In vitro and in vivo studies on some toxic effects of the venom from Hemiscorpious lepturus scorpion.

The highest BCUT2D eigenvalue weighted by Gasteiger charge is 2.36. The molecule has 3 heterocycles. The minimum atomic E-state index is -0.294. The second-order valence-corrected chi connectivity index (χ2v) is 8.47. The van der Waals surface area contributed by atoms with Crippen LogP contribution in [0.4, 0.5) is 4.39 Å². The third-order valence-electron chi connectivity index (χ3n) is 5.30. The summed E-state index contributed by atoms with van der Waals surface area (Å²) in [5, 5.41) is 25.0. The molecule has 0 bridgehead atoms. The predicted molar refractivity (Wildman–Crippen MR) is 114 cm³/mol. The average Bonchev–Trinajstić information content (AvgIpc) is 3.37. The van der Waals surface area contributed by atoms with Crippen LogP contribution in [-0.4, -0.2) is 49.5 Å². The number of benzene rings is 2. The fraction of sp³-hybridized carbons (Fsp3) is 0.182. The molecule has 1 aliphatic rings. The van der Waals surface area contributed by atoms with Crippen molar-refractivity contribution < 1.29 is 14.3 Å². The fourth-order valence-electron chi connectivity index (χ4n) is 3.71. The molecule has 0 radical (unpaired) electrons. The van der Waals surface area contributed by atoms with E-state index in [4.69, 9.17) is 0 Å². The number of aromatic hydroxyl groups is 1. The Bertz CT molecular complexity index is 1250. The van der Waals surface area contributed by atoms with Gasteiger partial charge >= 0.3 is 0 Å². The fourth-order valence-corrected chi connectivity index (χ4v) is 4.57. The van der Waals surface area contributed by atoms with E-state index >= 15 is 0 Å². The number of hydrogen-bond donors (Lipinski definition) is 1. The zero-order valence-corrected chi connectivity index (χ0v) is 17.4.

ABSTRACT The aim of this laboratory-based study was to investigate some of the toxic effects induced by the venom from Hemiscorpious lepturus (H. lepturus). For this aim, pharmacological, histological, biochemical methods as well as complete blood cell count were used to assess these toxic actions. In addition, in vitro haemolysis studies on human washed blood suspension and cytotoxicity on cultured fibroblasts were also undertaken. In vitro pharmacological test was made on rat isolated ileal segment. To this end, the effects of the venom on the contractile responsiveness to acetylcholine were recorded using F30 transducer and Darco chart recorder. For assessment of the haemolytic potency, varying concentrations (2, 10, 20 and 40 microg/ml) of the venom were added to 0.5 ml of 5% washed human blood and after 30 min, 2, 4, 8, 12 and 24h of exposure, the degree of lysis (extent of redness developed in the supernatant solution after centrifugation) were measured by ELISA method. Cytotoxicity potential of the venom was assessed by trypan blue exclusion test. The venom (0.1, 1 and 10 microg/ml) was mixed with confluent fibroblast cell culture and the extent cytotoxicity was assessed microscopically. In vivo studies were conducted by a subcutaneous administration of sub-lethal dose (10 microg) of the venom and after 7 days the skin, at the site of injection, and kidney samples were stained by H & E method and examined microscopically. In addition, biochemical assessments including measurement of serum aspartate aminotransferase (AST), alanine transaminase (ALT), alkaline phosphatase (ALP) and amylase levels and urine analysis were made. The results showed that the venom prevented the relaxation phase of the acetylcholine-induced contractions on the isolated ileal segments and finally produced sustained spasmodic contractions. This spasmodic action was abolished by 1 microM atropine. The venom produced haemolysis of red blood cells in a concentration-dependent and duration-of-exposure manner, with 100% of haemolysis produced after 24h following exposure to 40 microg/ml of venom. While cultured fibroblasts cells were more sensitive and disintegrated after 15 min of exposure to 1 microg/ml of the venom. Histological findings showed evidences of excessive inflammatory responses accompanied with signs of necrosis in the skin at the site of injection as well as structural damage in the nephrones. There was a significant rise in the serum enzymes. In addition, the number of the RBCs were reduced. The urine showed positive readings for proteinuria, blood and intact RBCs. The overall results suggest that the venom from H. lepturus primarily is a cytotoxic agent and has haemolytic, nephrotoxic and to some extent hepatotoxic activity.